Unfortunately, last week a cosmology story hit the headlines that is so blatantly incorrect and yet so unashamedly marketed to the press that I'm afraid I am going to have to change that stance. This is the story that a team of astronomers led by Istvan Szapudi of the University of Hawaii have found "the largest structure in the Universe", which is a "huge hole" or "supervoid" that "solves the cosmic mystery" of the CMB Cold Spot. This story was covered by all the major UK daily news outlets last week, from the Guardian to the Daily Mail to the BBC, and has been reproduced in various forms in all sorts of science blogs around the world. 

There are only three things in these headlines that I disagree with: that this thing is a "structure", that it is the largest in the Universe, and that it solves the Cold Spot mystery.

Let's focus on the last of these. Readers of this blog may remember that I wrote about the Cold Spot mystery in August last year, referring to a paper my collaborators and I had written which conclusively showed that this very same supervoid could not explain the mystery. Our paper was published back in November in Phys. Rev. D (journal link, arXiv link). And yet here we are six months later, with the same claims being repeated!

Does the paper by Szapudi et al. (journal link, arXiv link) refute the analysis in our paper? Does it even acknowledge the results in our paper? No, it pretends this analysis does not exist and makes the claims anyway.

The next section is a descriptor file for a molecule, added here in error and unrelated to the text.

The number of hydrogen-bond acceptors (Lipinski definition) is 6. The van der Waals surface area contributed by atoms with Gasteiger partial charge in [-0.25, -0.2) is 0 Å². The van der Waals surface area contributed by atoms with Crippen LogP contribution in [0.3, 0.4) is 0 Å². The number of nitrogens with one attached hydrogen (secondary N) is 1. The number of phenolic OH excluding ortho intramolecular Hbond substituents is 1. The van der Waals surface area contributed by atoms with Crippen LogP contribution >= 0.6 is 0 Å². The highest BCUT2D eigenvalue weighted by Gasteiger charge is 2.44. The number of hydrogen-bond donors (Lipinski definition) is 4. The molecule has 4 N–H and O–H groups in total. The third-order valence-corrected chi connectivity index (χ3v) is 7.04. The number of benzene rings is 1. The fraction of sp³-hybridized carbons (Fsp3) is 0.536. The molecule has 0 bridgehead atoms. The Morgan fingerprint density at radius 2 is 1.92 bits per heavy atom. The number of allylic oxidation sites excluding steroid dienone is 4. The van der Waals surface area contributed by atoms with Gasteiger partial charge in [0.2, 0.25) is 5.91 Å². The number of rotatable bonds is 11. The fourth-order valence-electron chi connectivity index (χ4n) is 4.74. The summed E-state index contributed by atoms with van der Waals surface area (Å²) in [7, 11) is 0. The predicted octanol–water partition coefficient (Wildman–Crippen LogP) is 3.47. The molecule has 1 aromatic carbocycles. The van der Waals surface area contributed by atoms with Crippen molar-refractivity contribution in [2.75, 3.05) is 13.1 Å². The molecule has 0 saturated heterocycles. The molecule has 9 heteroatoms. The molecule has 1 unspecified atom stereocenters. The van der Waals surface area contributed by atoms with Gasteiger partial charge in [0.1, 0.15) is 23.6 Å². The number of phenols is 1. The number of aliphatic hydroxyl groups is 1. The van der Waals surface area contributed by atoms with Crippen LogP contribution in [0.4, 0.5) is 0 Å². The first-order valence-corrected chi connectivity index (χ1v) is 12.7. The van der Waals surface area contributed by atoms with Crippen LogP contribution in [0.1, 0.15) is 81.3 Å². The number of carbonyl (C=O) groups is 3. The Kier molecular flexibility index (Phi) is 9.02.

Just to be clear, it's possible that Szapudi's team are unaware of our paper and the fact that it directly challenged their conclusions several months before their own paper was published, even though Phys. Rev. D is a very high profile journal. This is sad and would reflect a serious failure on their part and that of the referees. The only alternative explanation would be that they were aware of it but chose not to even acknowledge it, let alone attempt to address the argument within it. This would be so ethically inexcusable that I am sure it cannot be correct.

I am also frankly amazed at the standard of refereeing which I'm afraid reflects extremely poorly on the journal, MNRAS.

Coming to the details. In our paper last year, we made the following points:
  1. Unless our understanding of general relativity in general, and the $\Lambda$CDM cosmological model in particular, is completely wrong, this particular supervoid, which is large but only has at most 20% less matter than average, is completely incapable of explaining the temperature profile of the Cold Spot.